2255 Motion

Need help filing a 2255 motion? Let Strickland Webster, LLC walk you through the filing process. Give us a call today.

What Is a 2255 Motion?

 

Section 2255 motion, as outlined in Title 28 of the United States Code, is a Federal law that allows convicted defendants to challenge their conviction or sentence. This law is a modern version of the writ of habeas corpus and goes beyond the limitations of a direct appeal.

You can file this motion when:

  • The court that sentenced you lacks jurisdiction.

  • Your conviction or sentence violates the U.S. Constitution.

  • You suffered ineffective assistance of counsel at any point in the legal process.

  • Your conviction or sentence exceeds the maximum authorized by law.

  • You were subject to an error that caused a miscarriage of justice, whether unconstitutional or otherwise.

When used effectively, the 2255 motion provides an avenue to correct any injustices that may have occurred during a trial or a direct appeal.

If, after the collateral review, the court finds that the sentence imposed was illegal or that the court lacked jurisdiction to impose such sentence, it can vacate the judgment and discharge the prisoner. If there had been constitutional violations during the trial or direct appeal, the court may re-sentence the defendant or grant them a new trial. It’s up to the court to decide on the appropriate relief.

Were you or a loved one unlawfully incarcerated and would like to file for 2255 motion relief? Result-driven appeal attorneys at Strickland Webster, LLC are happy to assist you.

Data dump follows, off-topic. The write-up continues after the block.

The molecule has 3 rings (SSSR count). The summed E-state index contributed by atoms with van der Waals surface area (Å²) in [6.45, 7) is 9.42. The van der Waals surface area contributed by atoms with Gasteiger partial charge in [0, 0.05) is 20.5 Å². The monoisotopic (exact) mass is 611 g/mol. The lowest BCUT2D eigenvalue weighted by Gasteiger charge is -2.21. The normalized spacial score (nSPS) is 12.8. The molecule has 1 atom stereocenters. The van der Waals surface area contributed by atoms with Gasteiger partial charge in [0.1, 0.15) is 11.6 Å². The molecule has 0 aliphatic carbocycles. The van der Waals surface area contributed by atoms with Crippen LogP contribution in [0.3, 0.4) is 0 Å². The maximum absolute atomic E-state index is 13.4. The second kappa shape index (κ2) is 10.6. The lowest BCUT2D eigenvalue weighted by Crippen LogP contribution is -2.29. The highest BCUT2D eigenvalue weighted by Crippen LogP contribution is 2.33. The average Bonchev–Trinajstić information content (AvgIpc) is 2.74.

Who Can File a 2255 Motion?

 

The first requirement for filing a 2255 motion is to be in custody after being sentenced by a federal court.

The in-custody requirement means that you are incarcerated or on probation, parole, or supervised release. This requirement must be satisfied at the time of filing the motion.

Federal prisoners aren’t required to file a direct appeal or other relief motions before applying for 2255 motion relief. However, it may be wise to exhaust all the appeal options you are allowed before resorting to this one. If you have already served your sentence, you can no longer challenge your conviction through this motion.

2255 relief motions are filed at the district court that convicted you, not where you are detained.

What Is the Deadline for Filing a 2255 Motion?

 

Generally, you have one year to file your 2255 motion after any of the following events:

  • The judgment of conviction becomes final, and all appeals have been resolved.
  • New clear and convincing evidence has emerged.
  • The Supreme Court established a new right that affects your sentence or conviction.
  • When a governmental action that prevented you from filing the motion, such as withholding exculpatory evidence, is removed.

If you plan to file your 2255 motion following any of these events, you should get advice from an experienced criminal appeals attorney. The laws governing habeas corpus, in general, are complex, and the circumstances of your case may affect your eligibility. Consult attorneys at Strickland Webster LLC for free today.

Can I Get a Second Chance to File a 2255 Motion?

 

If a federal prisoner or their family members want to file a second or successive 2255 motion, that may be available even if they have already filed a 2255 motion and were denied relief. However, navigating such a motion typically requires a high level of legal skill.

A second or successive motion for relief under §2255 is generally only granted in very few cases, such as newly discovered evidence or a new rule of constitutional law that is retroactively applicable.